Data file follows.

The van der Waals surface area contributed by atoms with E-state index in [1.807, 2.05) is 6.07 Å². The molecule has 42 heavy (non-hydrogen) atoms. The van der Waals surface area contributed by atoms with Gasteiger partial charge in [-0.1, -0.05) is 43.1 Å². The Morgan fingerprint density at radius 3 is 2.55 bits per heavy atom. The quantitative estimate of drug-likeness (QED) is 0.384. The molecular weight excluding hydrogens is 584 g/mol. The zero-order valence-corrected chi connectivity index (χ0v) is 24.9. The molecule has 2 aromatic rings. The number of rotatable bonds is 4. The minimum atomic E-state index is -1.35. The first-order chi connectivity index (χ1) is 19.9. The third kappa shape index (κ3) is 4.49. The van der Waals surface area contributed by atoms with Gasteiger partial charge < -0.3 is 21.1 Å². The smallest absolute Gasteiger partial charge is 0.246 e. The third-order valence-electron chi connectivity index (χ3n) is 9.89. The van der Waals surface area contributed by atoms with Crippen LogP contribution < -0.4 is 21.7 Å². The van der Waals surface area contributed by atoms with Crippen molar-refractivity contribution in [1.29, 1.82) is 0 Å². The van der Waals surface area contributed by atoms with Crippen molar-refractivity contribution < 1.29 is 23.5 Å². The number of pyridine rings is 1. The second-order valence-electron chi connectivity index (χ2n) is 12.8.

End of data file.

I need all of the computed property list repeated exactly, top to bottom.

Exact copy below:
The van der Waals surface area contributed by atoms with E-state index in [1.807, 2.05) is 6.07 Å². The molecule has 42 heavy (non-hydrogen) atoms. The van der Waals surface area contributed by atoms with Gasteiger partial charge in [-0.1, -0.05) is 43.1 Å². The Morgan fingerprint density at radius 3 is 2.55 bits per heavy atom. The quantitative estimate of drug-likeness (QED) is 0.384. The molecular weight excluding hydrogens is 584 g/mol. The zero-order valence-corrected chi connectivity index (χ0v) is 24.9. The molecule has 2 aromatic rings. The number of rotatable bonds is 4. The minimum atomic E-state index is -1.35. The first-order chi connectivity index (χ1) is 19.9. The third kappa shape index (κ3) is 4.49. The van der Waals surface area contributed by atoms with Gasteiger partial charge < -0.3 is 21.1 Å². The smallest absolute Gasteiger partial charge is 0.246 e. The third-order valence-electron chi connectivity index (χ3n) is 9.89. The van der Waals surface area contributed by atoms with Crippen LogP contribution < -0.4 is 21.7 Å². The van der Waals surface area contributed by atoms with Crippen molar-refractivity contribution in [1.29, 1.82) is 0 Å². The van der Waals surface area contributed by atoms with Crippen molar-refractivity contribution < 1.29 is 23.5 Å². The number of pyridine rings is 1. The second-order valence-electron chi connectivity index (χ2n) is 12.8.